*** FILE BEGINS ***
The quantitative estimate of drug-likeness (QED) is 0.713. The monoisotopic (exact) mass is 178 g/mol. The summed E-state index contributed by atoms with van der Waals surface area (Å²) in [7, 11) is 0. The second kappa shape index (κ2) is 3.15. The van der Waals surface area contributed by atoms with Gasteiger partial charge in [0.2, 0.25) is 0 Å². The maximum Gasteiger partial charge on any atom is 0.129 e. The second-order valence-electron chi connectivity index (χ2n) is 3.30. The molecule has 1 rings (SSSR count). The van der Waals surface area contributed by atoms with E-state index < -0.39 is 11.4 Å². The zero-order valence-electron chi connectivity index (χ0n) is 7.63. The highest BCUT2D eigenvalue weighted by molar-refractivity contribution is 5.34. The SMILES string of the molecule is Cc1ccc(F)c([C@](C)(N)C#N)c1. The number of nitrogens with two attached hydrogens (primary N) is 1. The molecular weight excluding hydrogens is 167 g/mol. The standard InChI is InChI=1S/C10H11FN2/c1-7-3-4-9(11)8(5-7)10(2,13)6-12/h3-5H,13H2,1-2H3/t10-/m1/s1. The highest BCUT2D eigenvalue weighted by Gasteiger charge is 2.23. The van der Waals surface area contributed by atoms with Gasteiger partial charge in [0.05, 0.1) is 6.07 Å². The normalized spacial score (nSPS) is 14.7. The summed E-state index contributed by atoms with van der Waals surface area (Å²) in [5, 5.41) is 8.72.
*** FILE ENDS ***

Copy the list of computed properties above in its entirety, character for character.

The quantitative estimate of drug-likeness (QED) is 0.713. The monoisotopic (exact) mass is 178 g/mol. The summed E-state index contributed by atoms with van der Waals surface area (Å²) in [7, 11) is 0. The second kappa shape index (κ2) is 3.15. The van der Waals surface area contributed by atoms with Gasteiger partial charge in [0.2, 0.25) is 0 Å². The maximum Gasteiger partial charge on any atom is 0.129 e. The second-order valence-electron chi connectivity index (χ2n) is 3.30. The molecule has 1 rings (SSSR count). The van der Waals surface area contributed by atoms with E-state index < -0.39 is 11.4 Å². The zero-order valence-electron chi connectivity index (χ0n) is 7.63. The highest BCUT2D eigenvalue weighted by molar-refractivity contribution is 5.34. The SMILES string of the molecule is Cc1ccc(F)c([C@](C)(N)C#N)c1. The number of nitrogens with two attached hydrogens (primary N) is 1. The molecular weight excluding hydrogens is 167 g/mol. The standard InChI is InChI=1S/C10H11FN2/c1-7-3-4-9(11)8(5-7)10(2,13)6-12/h3-5H,13H2,1-2H3/t10-/m1/s1. The highest BCUT2D eigenvalue weighted by Gasteiger charge is 2.23. The van der Waals surface area contributed by atoms with Gasteiger partial charge in [0.05, 0.1) is 6.07 Å². The normalized spacial score (nSPS) is 14.7. The summed E-state index contributed by atoms with van der Waals surface area (Å²) in [5, 5.41) is 8.72.